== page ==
A Tri-national study of business support services in Science and Technology Parks (STP)

Research output: Chapter in Book/Report/Conference proceedingConference contribution

Abstract

While the technology aspects of university incubators in STPs receive considerable attention and development, as the primary force in the creation of incubator businesses, the business and social aspects are less well defined or understood (McAdam et al, 2005; McAdam et al., 2006). Anchoring onto the resource-based view of the firm (RBV) and the importance of STPs to interact with their local environment (Autio and Klofsten, 1998) it is argued that a business process perspective may be useful to conceptualise this interaction assist the planning of key resources in STPs – namely customer-led support services (CLSS). Moreover, preliminary findings of this study relate to the identification and impact of multi-level facilitating factors and barriers in the provision of CLSS. Finally, an overview of value-added CLSS in the exemplar cases is provided. Case study research involving a variety of stakeholders was carried out in North Carolina (2), Georgia (1) Republic of Ireland (1) and United Kingdom (2).
LanguageEnglish
Title of host publicationUnknown Host Publication
Number of pages12
Publication statusPublished - 6 Jun 2006
EventXXIII IASP World Conference on Science and Technology Parks 2006 - Helsinki
Duration: 6 Jun 2006 → …

Conference

ConferenceXXIII IASP World Conference on Science and Technology Parks 2006
Period6/06/06 → …

Fingerprint

Support services
Business support services
Science parks
Technology parks
Case study research
Anchoring
Business process
Business incubators
Value added
Planning
Interaction
Factors
Republic of Ireland
Resource-based view of the firm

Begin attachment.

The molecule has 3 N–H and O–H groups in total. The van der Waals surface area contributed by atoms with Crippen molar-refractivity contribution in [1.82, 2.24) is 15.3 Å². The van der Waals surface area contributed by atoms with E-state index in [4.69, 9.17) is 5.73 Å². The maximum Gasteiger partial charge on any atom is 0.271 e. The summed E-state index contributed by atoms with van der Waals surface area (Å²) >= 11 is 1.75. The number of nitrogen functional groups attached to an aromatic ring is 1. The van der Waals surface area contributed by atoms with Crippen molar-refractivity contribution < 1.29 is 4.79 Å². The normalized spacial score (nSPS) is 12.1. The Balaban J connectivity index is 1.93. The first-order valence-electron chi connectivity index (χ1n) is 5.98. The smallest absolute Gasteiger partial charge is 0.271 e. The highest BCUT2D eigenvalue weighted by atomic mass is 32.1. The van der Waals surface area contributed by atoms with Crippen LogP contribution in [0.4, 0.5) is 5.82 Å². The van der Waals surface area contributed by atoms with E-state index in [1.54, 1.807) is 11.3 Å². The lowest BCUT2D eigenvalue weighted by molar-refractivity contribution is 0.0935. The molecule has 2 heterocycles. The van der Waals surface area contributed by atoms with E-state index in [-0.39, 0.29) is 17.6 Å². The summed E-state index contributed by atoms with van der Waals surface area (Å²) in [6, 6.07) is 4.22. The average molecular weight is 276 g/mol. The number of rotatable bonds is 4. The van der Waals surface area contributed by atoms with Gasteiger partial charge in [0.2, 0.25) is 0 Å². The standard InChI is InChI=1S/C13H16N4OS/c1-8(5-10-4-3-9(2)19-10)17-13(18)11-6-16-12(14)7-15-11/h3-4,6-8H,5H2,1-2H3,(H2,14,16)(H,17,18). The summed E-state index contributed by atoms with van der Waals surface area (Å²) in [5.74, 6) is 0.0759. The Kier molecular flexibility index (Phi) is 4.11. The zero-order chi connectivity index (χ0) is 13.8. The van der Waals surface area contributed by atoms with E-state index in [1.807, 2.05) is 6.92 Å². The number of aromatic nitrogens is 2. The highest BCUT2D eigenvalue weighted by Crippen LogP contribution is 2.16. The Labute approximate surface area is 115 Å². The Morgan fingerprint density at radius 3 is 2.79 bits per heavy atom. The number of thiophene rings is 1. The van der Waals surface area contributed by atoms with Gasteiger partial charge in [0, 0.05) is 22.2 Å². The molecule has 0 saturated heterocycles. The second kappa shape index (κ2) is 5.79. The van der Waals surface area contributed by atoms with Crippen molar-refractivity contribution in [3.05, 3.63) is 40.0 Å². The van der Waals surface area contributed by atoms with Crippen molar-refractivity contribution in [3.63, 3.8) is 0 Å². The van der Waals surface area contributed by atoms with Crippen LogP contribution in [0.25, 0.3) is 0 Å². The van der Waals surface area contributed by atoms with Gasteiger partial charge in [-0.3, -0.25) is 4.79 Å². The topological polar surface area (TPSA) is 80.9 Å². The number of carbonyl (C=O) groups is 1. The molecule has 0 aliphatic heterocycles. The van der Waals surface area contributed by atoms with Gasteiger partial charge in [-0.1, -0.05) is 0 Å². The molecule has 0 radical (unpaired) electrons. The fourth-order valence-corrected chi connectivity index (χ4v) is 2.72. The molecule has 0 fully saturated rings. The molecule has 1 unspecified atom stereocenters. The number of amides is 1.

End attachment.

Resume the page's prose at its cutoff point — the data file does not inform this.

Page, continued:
Stakeholders
Resources
Incubator

Cite this

@inproceedings{258836306c9a4147bdfd5edcff16e951,
title = "A Tri-national study of business support services in Science and Technology Parks (STP)",
abstract = "While the technology aspects of university incubators in STPs receive considerable attention and development, as the primary force in the creation of incubator businesses, the business and social aspects are less well defined or understood (McAdam et al, 2005; McAdam et al., 2006). Anchoring onto the resource-based view of the firm (RBV) and the importance of STPs to interact with their local environment (Autio and Klofsten, 1998) it is argued that a business process perspective may be useful to conceptualise this interaction assist the planning of key resources in STPs – namely customer-led support services (CLSS). Moreover, preliminary findings of this study relate to the identification and impact of multi-level facilitating factors and barriers in the provision of CLSS. Finally, an overview of value-added CLSS in the exemplar cases is provided. Case study research involving a variety of stakeholders was carried out in North Carolina (2), Georgia (1) Republic of Ireland (1) and United Kingdom (2).",
author = "Brendan Galbraith and Rodney McAdam and Paul Humphreys",